Discussing dog breeds, dog-adoption, and the human-canine connection.

Friday, December 30, 2011

Wee Little Chihuahuas (Perpetually Big Attitudes)

Chihuahuas are the Rodney Dangerfield of the dog world - they don't get no respect - at least not from the dog world in general. You would be hard pressed to find a dog that is more often dressed up, posed next to larger items to show their small size, villainized-by-association due to the unfortunate celebrities they attract, or misunderstood by those drawn to larger dogs. Yet any owner of a Chi I've ever met has been so devoted to the breed that it is easy to see they can be appealing if given a chance.

 No breed is more prone to the whims of people when it comes to being costumed. Even Pugs don't seem to spend as much time being dressed up as the long suffering little Chi.

 Of course, some clothing is to help keep the dog warm because they can be prone to chills...but I think anyone would be hard pressed to argue that all clothing is for the sake of the dog. One of the draws to very small dogs is that they allow people to costume them. It takes much less time to make a Chi costume than to make a Mastiff or Great Dane costume -- and the bigger the dog the harder it is to deal with resistance if the dog doesn't feel like dressing up that day.
 And of course, sometimes we do dress our canine friends up to amuse ourselves - and some dogs do genuinely seem to enjoy the attention that comes with being the center of action. But if one is born a Chihuahua, it seems one is predestined to wear clothes.
It is a good thing that the average Chi has a good sense of humor. Not all breeds could put up with the whims of owners with as much grace as these pups do.

Another big cross the Chihuahua has to bear is constantly being positioned to showcase just how small they are -- people love to take pictures of these pups in tea cups, next to soda cans, cell phones -- or just much bigger dogs. What they lack in physical stature though, they make up for in attitude.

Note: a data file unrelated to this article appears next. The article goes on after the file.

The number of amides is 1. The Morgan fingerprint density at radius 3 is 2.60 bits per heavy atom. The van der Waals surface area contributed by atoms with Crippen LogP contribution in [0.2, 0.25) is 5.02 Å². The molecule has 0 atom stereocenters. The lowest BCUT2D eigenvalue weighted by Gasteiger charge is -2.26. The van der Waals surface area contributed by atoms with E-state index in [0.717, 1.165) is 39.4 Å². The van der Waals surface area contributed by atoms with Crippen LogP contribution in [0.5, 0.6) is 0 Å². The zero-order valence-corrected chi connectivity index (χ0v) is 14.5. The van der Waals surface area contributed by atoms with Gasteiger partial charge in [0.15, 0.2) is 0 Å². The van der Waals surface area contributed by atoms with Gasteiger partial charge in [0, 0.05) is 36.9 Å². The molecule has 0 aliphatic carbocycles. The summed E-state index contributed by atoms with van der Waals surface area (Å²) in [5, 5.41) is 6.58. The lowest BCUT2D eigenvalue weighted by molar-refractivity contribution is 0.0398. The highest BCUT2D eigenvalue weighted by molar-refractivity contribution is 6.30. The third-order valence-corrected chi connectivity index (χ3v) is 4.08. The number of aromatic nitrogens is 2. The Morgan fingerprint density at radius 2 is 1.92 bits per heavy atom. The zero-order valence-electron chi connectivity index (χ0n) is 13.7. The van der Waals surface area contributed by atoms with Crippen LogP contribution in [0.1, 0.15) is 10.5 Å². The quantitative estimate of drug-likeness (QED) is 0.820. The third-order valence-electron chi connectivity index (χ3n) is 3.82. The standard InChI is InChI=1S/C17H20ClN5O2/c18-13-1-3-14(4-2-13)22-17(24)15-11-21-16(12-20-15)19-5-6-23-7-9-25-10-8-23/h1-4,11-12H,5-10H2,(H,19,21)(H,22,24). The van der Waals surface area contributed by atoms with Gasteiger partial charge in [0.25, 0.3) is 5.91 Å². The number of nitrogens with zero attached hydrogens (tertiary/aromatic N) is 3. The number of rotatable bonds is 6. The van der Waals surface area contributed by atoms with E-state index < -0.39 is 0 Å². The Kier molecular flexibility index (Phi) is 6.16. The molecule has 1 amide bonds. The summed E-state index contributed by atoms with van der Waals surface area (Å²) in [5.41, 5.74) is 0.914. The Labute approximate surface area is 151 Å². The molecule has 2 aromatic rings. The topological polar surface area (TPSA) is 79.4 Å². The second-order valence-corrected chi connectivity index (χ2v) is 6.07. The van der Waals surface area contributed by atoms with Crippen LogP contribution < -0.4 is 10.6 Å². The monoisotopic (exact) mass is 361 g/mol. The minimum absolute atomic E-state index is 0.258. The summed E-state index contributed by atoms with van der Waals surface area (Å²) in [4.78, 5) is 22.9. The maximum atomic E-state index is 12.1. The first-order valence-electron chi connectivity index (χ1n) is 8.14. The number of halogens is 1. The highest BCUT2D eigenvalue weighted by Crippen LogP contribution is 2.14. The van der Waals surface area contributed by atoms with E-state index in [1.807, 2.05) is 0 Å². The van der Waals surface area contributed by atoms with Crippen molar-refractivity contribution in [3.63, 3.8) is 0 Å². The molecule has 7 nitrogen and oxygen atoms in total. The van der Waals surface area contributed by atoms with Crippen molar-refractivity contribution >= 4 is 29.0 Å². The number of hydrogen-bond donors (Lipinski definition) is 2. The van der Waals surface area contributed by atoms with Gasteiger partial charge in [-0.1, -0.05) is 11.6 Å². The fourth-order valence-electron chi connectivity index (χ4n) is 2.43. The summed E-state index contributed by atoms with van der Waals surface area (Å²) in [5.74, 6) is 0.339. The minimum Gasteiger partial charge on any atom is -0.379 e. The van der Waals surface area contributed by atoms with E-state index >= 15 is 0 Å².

Chihuahuas have personality.

They have attitude.

They have a tremendous amount of tolerance for people.

Considering what people put them through, this is saying a lot.

Sometimes Chihuahuas get a bad rap in the personality department ... and truly, no dog can look more vicious when putting on the mean face.

Any dog however, if not given a routine and clear boundaries becomes emotionally unstable and unfortunately, Chihuahuas have attracted more than one person who thought because of the breeds small size there was no need to create routines and boundaries for them.

 This is a trainable breed; not everyone attracted to the breed is willing to put in time to train them. Chihuahuas are clever enough though to excel learning tricks, if that is what their people are interested in teaching them.

 They also make awesome watch dogs and will let you know if anyone, or anything, is encroaching on their territory.

They come in long and short haired varieties and a range of colors, including merle, tricolored, red and white, black and white, and cream.

What I find most distressing about the current situation of the Chihuahua is the plague that celebrity has been to these tiny, tough, tolerant pups.

Due in part to the current popularity of purse dogs, and to movies that feature Chihuahuas - like Beverly Hills Chihuahua - a lot of people have temporarily owned the dogs only to abandon them.